Four days before Christmas 2015, Air Force Maj. Adrianna Vorderbruggen was killed when a Taliban suicide bomber drove a motorcycle packed with explosives into a security patrol she was leading near Bagram Air Base in eastern Afghanistan. It was the deadliest day for the U.S. military in Afghanistan in 18 months, in what was supposed to be the waning days of the war. Five others were killed in the attack, for which the Taliban claimed responsibility.
Vorderbruggen is remembered as a wife, mother, sister, daughter, and friend to many. “She’s a hero, and I hope she’s a hero to all of us, not just to me,” remembers her older brother Christopher.
Contrary to some reports, Vorderbruggen was not the first active-duty openly gay female service member to die in combat. (U.S. Army Staff Sgt. Donna R. Johnson, a married lesbian, was previously killed in Afghanistan by a suicide bomber, on October 1, 2012.) Nevertheless, Major Vorderbruggen was very much a pioneer.
Adrianna and her wife Heather Lamb’s relationship had all the forbidden hijinks of a quirky ’80s rom-com.
“I was in the Air Force stationed as a communications officer at McChord Air Force Base in Washington State,” remembers Lamb. “I started to notice Adrianna was often in the gym working out at the same time I was there. For a couple months I was admiring her triangle (diamond) perfect-form push-ups from afar and trying to think of a way to say hi to her without seeming weird.
“If I ever had a chance to walk by her in the hallway at the gym before we met, I would try to catch her eye and smile at her. I even got up the nerve to say hi once when we passed each other outside jogging on the jogging path by the flight line. We finally met at a women’s club in Seattle. I recognized her on the dance floor and told my friend I was going to go meet a woman I had been wanting to meet for ages from the base, and I went up and introduced myself.
“The next day, when I told some civilian friends of mine that I was so excited about meeting her, and I told them she was an OSI [Air Force Office of Special Investigations] agent, they were worried for me. They thought I should be scared it was some kind of setup for catching people under ‘don’t ask, don’t tell.’ One of them had a sister who had faced that situation in the ’80s or early ’90s in the Navy, when they really did run full investigations on people for being gay. Later I learned that OSI didn’t do that anymore by the time we met [in 2005]. But my friends made me feel nervous for a while. Finally a good friend of hers who went to college with Adrianna at the U.S. Air Force Academy convinced me she was legit, and we went on our first date.
“She just always seemed content to accept how things were, no matter what it was. She never complained. I always admired her ability to sit down with just about anyone and have a genuinely interested conversation with them, or to say yes to any suggestion for an activity or adventure and have fun.
“She was always patient with me when I needed it, and she forgave my many mistakes. She was fun-loving and loved to play. She was strong and loved sports. She loved to be around friends. These are things that made her an excellent mother as well. She was patient with Jacob [their 4-year-old son]. She could always make either Jacob or me laugh when we most needed it. She saw the humor in everything. She connected with Jacob through their playfulness. She could play one of his invented games with him for hours and be having tons of fun with him, even when he was just a toddler and preschooler. He knew she loved being with him and playing with him, and he loved her so much. He loved the sports games they would play together — she was the best at teaching him soccer and baseball. They had special routines and games that were just for them and I could never do quite right.”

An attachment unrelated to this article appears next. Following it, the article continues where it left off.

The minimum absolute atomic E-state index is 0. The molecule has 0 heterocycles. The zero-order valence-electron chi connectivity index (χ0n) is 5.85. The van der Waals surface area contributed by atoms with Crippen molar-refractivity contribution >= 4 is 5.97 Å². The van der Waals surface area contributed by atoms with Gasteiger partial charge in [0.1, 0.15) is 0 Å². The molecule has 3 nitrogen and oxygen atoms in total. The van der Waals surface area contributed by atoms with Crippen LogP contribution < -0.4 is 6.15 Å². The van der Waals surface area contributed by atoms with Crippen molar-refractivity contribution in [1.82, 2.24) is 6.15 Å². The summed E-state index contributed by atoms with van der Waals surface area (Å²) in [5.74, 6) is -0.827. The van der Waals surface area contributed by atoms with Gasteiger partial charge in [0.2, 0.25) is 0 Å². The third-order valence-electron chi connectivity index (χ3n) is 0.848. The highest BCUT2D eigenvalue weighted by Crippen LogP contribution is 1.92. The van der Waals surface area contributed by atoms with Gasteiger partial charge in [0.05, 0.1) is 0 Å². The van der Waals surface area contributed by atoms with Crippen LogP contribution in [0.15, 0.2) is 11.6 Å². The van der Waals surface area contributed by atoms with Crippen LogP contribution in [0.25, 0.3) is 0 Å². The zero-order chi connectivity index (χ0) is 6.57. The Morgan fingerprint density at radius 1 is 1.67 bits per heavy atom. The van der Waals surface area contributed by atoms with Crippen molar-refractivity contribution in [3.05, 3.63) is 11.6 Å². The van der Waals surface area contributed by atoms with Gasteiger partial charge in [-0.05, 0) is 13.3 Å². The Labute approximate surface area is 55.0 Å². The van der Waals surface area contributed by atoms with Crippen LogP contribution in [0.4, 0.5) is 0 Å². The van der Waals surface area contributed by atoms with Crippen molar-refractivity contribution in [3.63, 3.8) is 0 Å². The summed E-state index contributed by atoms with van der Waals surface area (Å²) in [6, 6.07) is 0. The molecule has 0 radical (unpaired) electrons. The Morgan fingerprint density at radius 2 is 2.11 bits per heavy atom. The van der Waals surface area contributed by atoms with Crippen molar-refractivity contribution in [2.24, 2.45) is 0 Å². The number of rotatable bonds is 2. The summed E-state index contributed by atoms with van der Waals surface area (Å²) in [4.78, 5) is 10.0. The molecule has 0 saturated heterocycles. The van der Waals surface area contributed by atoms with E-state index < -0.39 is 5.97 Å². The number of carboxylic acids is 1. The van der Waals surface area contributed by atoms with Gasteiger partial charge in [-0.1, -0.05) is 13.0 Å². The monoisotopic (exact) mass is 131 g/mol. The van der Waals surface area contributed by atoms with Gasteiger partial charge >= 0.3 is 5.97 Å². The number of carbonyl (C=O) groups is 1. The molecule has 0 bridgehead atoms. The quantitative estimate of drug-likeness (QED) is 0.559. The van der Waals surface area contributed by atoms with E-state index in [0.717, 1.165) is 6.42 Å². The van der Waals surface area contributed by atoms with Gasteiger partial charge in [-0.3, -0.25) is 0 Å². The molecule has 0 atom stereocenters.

Adrianna and Heather were instrumental in repealing “don’t ask, don’t tell”; in the year following its repeal, they advised the White House on best practices for implementing the new policy. There they joined Tracey Hepner, the wife of Tammy Smith, the first openly gay U.S. general, to talk about how the military was adapting to change in 2011.
“Adrianna and Heather were so important to LGBT service members because they weren’t afraid to simply be who they were: a military family,” says Hepner. “In 2011 they had a son and made no secret of their life and of being parents. The very act of being who they were as a family was an act of courage because they were breaking new ground in an Air Force that was adjusting to what it might mean to have same-sex families in their ranks. Adrianna and Heather role-modeled what a happy, committed military family was all about, regardless of orientation.”
Lamb lobbied during the Human Rights Campaign’s “Voices of Honor” event, designed for gay veterans to speak with Congress members and military leaders about the effects “don’t ask, don’t tell” were having on their lives.
“It was an amazing opportunity and so important to us,” says Lamb, “because the active-duty members, like Adrianna, couldn’t speak for themselves at that time, due to how the law was designed.”
“Without a doubt, Heather’s prior military service experience gave her a unique perspective about being impacted by ‘don’t ask, don’t tell’ as both a service member and a partner,” says Hepner. “This was vital to informing congressional members because the law prevented Adrianna from telling anyone how she and her family were impacted by DADT. Lobby events such as Voices of Honor were a way of bypassing the silence imposed by the law. Heather was literally Adrianna’s voice.”